Thursday, March 6, 2014
We spent a delightful weekend with our youngest granddaughter, 14-month-old Pearce, and I was reminded that with babies everything old is new again – and they are taking it all in.
Liz and Vince headed to Charleston for a birthday celebration, so Pearce was ours from Thursday night until Sunday afternoon. And watching her little mind absorb everything in her path is mind-boggling.
Pearce is trying to walk. Well, her family is trying to get her to walk. I had forgotten how cute – and funny – toddlers can be as they work on getting their “sea legs,” so to speak. Pearce spreads her legs out to give herself the firmest base, and then she will slowly move to a standing position. Sometimes she just stands there for several seconds, enjoying her newfound ability to eat or hold a toy while also maintaining an upright position. As she teeters between standing and falling, about half the time she decides sitting makes more sense than anything else. The other half of the time, she'll take three or four little steps and then “fall” into a sitting position or into a crawling stance.
It interests me that once babies begin to take steps on two legs, they seem finally to “get it” with regard to crawling on all fours. Pearce, in the past, would crawl by moving forward on one knee, assisted by pushing off with the opposite foot. The result is a lopsided movement – adorable but, well, odd. Now that she can toddle on two feet, she has become quite adept at crawling in a very coordinated movement on all fours. And when she tires of that, or falls forward on her hands from that standing position, she “walks” on all fours – faster, at the moment, than walking on 2 feet. It all reminded me that all three of my kids had their own unique way of crawling. One mostly crab-walked on her back, while another performed the one-legged push and another would sit and scoot on her bottom. They, too, finally understood “normal” crawling only after they walked.
Another new feature on this visit was laughing. Pearce has smiled a lot and laughed some, but this time was different. One day she and I were sitting on the couch, and I said something which, for whatever reason, struck her as funny. This little baby looked at me, threw her head back and guffawed. It was a hearty belly laugh that started in her eyes and spread to her mouth and then involved her whole body. The only other time I've seen her do this is when someone tickles her – or “threatens” to tickle her. Like my kids, after the first tickle, all you have to do is move your hand near her neck, and she begins to giggle.
Meanwhile, sippy cups have come a long way, but I think it would be helpful if manufacturers would stick to one delivery system. You teach a kid to turn up a cup to sip, then the next cup has a straw that doesn't work so well if you turn it up to drink. It has to be confusing.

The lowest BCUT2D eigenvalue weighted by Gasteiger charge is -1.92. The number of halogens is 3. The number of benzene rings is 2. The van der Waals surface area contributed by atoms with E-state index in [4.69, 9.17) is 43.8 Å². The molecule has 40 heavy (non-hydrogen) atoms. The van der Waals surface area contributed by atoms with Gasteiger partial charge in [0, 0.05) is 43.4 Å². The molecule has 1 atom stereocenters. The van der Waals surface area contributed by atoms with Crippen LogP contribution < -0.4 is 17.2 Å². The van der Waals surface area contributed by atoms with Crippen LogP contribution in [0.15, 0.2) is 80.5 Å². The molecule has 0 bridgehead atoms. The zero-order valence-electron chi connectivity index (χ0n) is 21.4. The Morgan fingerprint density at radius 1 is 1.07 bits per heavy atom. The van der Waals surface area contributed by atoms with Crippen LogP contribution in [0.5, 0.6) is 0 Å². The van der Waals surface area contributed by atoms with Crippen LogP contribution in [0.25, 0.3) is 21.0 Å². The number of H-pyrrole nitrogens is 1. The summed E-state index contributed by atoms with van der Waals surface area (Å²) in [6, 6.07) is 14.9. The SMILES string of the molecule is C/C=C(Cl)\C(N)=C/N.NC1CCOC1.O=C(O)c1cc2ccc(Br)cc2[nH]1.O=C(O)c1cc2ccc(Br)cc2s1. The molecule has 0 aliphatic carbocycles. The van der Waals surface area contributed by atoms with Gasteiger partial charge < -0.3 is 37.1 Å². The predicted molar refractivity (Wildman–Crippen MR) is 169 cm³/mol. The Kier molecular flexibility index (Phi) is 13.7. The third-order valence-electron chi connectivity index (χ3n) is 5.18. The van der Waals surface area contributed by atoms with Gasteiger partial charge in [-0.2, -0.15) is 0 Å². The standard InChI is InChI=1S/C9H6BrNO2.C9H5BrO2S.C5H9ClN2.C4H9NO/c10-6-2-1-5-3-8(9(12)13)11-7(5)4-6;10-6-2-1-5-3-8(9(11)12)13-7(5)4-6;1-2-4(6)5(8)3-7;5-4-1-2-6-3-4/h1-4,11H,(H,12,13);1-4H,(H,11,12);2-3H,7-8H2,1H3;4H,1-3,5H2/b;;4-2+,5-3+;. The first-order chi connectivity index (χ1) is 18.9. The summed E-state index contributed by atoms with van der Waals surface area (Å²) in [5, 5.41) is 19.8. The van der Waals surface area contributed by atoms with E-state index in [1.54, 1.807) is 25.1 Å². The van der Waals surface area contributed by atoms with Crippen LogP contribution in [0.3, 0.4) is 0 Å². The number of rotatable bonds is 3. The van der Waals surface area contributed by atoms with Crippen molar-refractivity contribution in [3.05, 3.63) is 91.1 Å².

Mealtime is an experience with this age anyway. Pearce wants no part in being fed by someone else. She wants to do it herself. And this child can put away some food. For someone so tiny – she's in the first percentile on the weight scale – she can eat. Sunday morning, she ate two eggs, one-and-a-half bananas, three servings of green beans, two slices of turkey, a couple of fries and a tube of baby food. If I ate like that, I'd weigh 300 pounds.
All in all, she was very content with us for the weekend. Liz keeps threatening to send her to us each night, because for some reason she sleeps very well for us. We put her to bed around 7 p.m., and she sleeps until nearly 7 a.m. without a peep. This time was no exception.
And while for the first two days she'd cry if I were out of sight, by the third day, if Tom left the room, she would cry in a way previously reserved for her Papa when he walks away.
But she drew the line on Sunday. I was to teach Sunday School, so I suggested Pearce had been in the nursery at our church before. “She'll be fine,” I said. Tom and I did agree that if things didn't work out, he'd keep her during that hour. We walked into the nursery, and I tried to put her on the floor. She began to wail. I gave her a bottle, and as long as I held her, she was fine. Oh, I admit, it was nap time, so that didn't help. At home, I could put her in the crib and walk away, but the nursery worker had other kids to contend with. So Tom decided he'd stay and see if he could get her to sleep.
Later, he would admit that he still is a sucker for a sleeping baby on his shoulder. He rocked her, and she slept through the entire Sunday School hour. “There's nothing like that feeling,” he said fondly.
Well played, Baby Cakes, well played.
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